11. Any info on Tiffany Campbell/Levine, Peggy Oki, or boulders of the 70s Doug Hsu and Chuck Fitch climbing in S.B.?
Tiffany and Jason came around a lot but never did much (other than climb strong--though she and I had an epic chili pepper eating contest at Nationals one year). Peggy still climbs and lives in Ventura. Not much into development as she's more of a soul surfer/skater. I hear Doug and Chuck were very strong, maybe still are (rumors around Doug was climbing 5.13 wherever he was living during the 90s) but I never met them. Like so many others they spent some time and moved on. Their boulder problems are still hard. They must have been on the cutting edge for their day.
12. Any other interesting facts like how did you get into climbing and discover the S.B. hills.
For me it was completely serendipitous. I moved here to go to grad school, basically. My brother was in undergrad at UCSB and we knew IV (Isla Vista) needed a video store so that's what I did. I kind of thought I'd run my course as a climber since I'd quit my job and moved to Yosemite and climbed everything I'd wanted to. I was ready to move into another chapter of life. But for some reason my psyche fully returned in SB and it became all I cared about. I was, like, I can spend my little bit of money on school or I could travel and climb full time and I did the latter and it was fantastic. I had a van and everything I owned was in it (except the store). I didn't have a home. I worked, trained, and went climbing. Life was simple. It was probably the coolest period of my life.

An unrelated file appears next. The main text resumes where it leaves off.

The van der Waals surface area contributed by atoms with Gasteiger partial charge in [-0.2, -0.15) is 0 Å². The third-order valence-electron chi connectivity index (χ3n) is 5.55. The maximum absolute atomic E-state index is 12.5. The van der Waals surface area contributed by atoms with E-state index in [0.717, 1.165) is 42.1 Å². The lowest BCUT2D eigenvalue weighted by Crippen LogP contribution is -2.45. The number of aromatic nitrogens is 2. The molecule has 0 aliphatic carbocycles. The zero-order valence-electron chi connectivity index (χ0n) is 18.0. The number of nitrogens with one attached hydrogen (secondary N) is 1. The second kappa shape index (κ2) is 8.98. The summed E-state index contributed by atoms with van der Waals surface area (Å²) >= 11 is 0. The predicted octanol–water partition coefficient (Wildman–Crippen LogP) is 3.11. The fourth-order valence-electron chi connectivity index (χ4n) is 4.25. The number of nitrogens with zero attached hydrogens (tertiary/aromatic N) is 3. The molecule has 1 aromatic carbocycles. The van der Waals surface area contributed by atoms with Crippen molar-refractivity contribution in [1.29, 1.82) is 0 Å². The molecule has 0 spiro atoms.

"nothing's going free." - discussing the possibilities of freeing the polish route on fitzcarroldo with uber author/alpinist gregory crouch, players ball II
photos: jonathan kingston, jason houston, bob banks, john perlin, actiongirl sports, me and other random castle-ites...